In this series of articles, I offer a top 10 list of my favorite works of modern classical music, focusing on orchestral pieces composed during the last 25 years.
When I was studying composition at the University of Montreal, one of the flagship courses in the bachelor’s program was called Modern Composition Techniques, and was taught by Jose Evangelista. We analyzed hundreds of modern works. Among them was How Slow the Wind, by the Japanese composer Toru Takemitsu (1930–1996), and I found it especially fascinating. It is a piece that I have continued to listen to frequently.
How Slow the Wind is an orchestral work that reminds me a great deal of the musical impressionism of Claude Debussy, with an Eastern flavor that is characteristic of Takemitsu. I also hear some echoes of Debussy’s famous Prelude to the Afternoon of a Faun. The dense orchestration, lush and refined, takes us into a fascinating world of sound.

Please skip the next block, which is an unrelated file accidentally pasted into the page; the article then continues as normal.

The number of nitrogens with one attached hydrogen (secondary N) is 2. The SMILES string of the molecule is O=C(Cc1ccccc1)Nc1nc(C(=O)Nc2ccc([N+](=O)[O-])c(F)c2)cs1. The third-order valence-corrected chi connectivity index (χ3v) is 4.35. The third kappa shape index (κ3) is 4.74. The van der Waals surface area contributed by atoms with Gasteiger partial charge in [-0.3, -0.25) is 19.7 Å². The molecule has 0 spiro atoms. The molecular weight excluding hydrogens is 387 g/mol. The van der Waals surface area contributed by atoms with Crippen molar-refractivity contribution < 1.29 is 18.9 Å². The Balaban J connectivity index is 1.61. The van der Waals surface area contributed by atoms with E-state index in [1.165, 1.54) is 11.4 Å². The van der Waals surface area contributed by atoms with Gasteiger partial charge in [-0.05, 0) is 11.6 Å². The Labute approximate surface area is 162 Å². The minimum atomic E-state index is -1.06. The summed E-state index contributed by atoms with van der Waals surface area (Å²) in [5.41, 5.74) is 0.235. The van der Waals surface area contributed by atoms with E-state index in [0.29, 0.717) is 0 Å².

In this piece, Takemitsu introduces a simple melody that we hear from the first bars and that is repeated over and over. It feels almost like the work is static, as if it were a sculpture that we walk around in order to appreciate its various facets.
Title: How Slow the Wind
Composer: Toru Takemitsu
Year of composition: 1991
Structure: Work in 1 movement
Playing time: 11 min
What do you think?
I would appreciate hearing your thoughts about this work by Toru Takemitsu. Did you like it?
The ranking continues next week with the 8th place entry in this top 10.